In May 2012, Bob Richards learned he was in dire need of a kidney due to polycystic kidney disease, an inherited condition that eventually leads to organ failure.Bob reached out to family and friends, sharing his need for a living donor. Ten people responded, and one was a perfect match.
Less than a year later, he was the fortunate recipient of a living donor kidney from his niece, Roseann Richards-Hines. And since that day, he has not stopped demonstrating his gratitude in countless ways.Among those effort , following Bob’s kidney transplant, he and his wife Kathy initiated “The Roseann Richards-Hines Education and Research Fund” in Transplant Surgery with a generous monetary pledge as a way to honor Roseann.
The Fund has enabled the development and publication of numerous Living Donor education materials for both transplant patients and potential donors, in clinic I-pad registration functionality, development of a peer mentoring program and outreach education.
“It was when I met Vera Ford, the Director of Development, that I truly understood the potential of how a patient education and research fund could help advance the living donor program at MUSC,” said Bob. “The research is superb. The surgeons and scientists are focusing on things that are transforming transplantation.”
MUSC has a long history of surgical excellence in the field of solid o gan transplants. For more than 50 years, the program has continued to innovate and grow. By 2018, the kidney transplant volume ranked among the top 10 in the U.S. Part of this ranking is attributed to the significant g owth of living donation over the past six years.
However, Bob and Kathy’s initial gift did so much more than provide educational materials.
The initial support for The Roseann Richards-Hines Education and Research Fund, in conjunction with meaningful donations from a close-knit group of kidney transplant patients and living donors, helped launch The MUSC Living Donor Institute.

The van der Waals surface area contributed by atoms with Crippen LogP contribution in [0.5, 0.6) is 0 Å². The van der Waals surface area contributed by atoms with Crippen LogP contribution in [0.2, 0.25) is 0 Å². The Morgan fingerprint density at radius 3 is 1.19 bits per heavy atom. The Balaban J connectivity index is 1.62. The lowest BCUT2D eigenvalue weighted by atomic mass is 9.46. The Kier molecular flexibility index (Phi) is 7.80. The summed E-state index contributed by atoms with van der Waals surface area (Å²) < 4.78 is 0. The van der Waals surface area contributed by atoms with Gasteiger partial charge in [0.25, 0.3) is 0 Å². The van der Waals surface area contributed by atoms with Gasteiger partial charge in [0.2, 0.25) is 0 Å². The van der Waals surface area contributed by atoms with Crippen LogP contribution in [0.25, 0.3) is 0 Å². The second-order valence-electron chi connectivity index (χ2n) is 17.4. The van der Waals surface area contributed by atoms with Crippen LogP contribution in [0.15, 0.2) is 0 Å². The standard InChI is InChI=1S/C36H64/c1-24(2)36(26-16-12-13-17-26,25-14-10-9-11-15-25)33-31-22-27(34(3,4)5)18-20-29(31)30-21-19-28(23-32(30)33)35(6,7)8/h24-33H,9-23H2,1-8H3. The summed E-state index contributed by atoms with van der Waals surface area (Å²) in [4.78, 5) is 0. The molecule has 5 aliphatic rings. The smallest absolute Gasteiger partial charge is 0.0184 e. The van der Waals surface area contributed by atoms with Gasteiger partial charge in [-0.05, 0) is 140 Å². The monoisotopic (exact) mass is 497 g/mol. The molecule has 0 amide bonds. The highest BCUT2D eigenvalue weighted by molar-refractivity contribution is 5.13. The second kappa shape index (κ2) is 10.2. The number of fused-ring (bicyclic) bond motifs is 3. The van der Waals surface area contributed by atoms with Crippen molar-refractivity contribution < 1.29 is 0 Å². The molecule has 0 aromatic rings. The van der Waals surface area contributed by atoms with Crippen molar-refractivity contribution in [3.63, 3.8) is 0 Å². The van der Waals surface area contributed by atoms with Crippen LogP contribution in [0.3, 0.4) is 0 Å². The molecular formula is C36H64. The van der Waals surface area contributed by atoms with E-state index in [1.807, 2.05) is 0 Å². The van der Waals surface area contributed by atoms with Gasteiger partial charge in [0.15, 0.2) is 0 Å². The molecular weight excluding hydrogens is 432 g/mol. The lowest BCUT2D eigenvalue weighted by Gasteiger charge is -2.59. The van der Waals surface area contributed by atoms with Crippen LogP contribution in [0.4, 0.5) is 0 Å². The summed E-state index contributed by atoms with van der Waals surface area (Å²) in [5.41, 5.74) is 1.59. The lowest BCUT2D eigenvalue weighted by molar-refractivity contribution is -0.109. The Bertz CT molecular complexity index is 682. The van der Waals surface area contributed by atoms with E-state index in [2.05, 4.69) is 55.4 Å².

This small group of MUSC transplant recipients and their spouses wanted to streamline their support to ease some of the challenges transplant patients face: financial arriers, disparities in access to care/education, shortage of living donors, and systemic effects of th immunosuppressant drugs.
Their work has been transformative.
In a little over five years, this small force of determined, compassionate people individually and collectively started a patient education fund, hosted a golf tournament (2016-19) which raised more than $500,000 in funds for transplant education, patient support, and have been instrumental in funding immunotherapy research.
This momentum and additional financial acking has helped increase awareness for living donations through media coverage, and complimented funding for a named immunobiology research laboratory. Most recently, a transformational gift from the Patterson Barclay Memorial Foundation dedicating $1,500,000 in memory of a family member.
This gift created The MUSC Transplant Research and Immunobiology Institute (TRII), further investing in organ transplant research at MUSC and helping to move an immunosuppression medication targeted delivery concept closer to clinical trials. The initial pledge Bob and Kathy made has been paid in full. Several family members and friends supported them with additional donations that helped the initial Roseann Richards – Hines fund grow. Kathy and Bob have now initiated a second pledge with MUSC and have also included MUSC in their wills.
They are committed to supporting the Living Donor Institute through the Roseann Richards-Hines Education and Research Fund to drive more living donor transplants and support organ transplant research at MUSC with a personal long-term goal of providing a minimum of $500,000 to the fund.
“There’s always room for better research. There’s always room for educating people,” said Bob. “When you are privileged to see how the medical community is working towards solutions to help save lives, I firmly believe anything Kathy and I can do to provide resources is imperative.” Bob adds that it’s not just about fixing people who are already sick.
“It’s the research side that I think is probably the hidden gem at MUSC,” he said. “They are doing things that are cutting edge in a lot of field. I think the biggest thing is that when you get involved at MUSC, you find out how good they are.”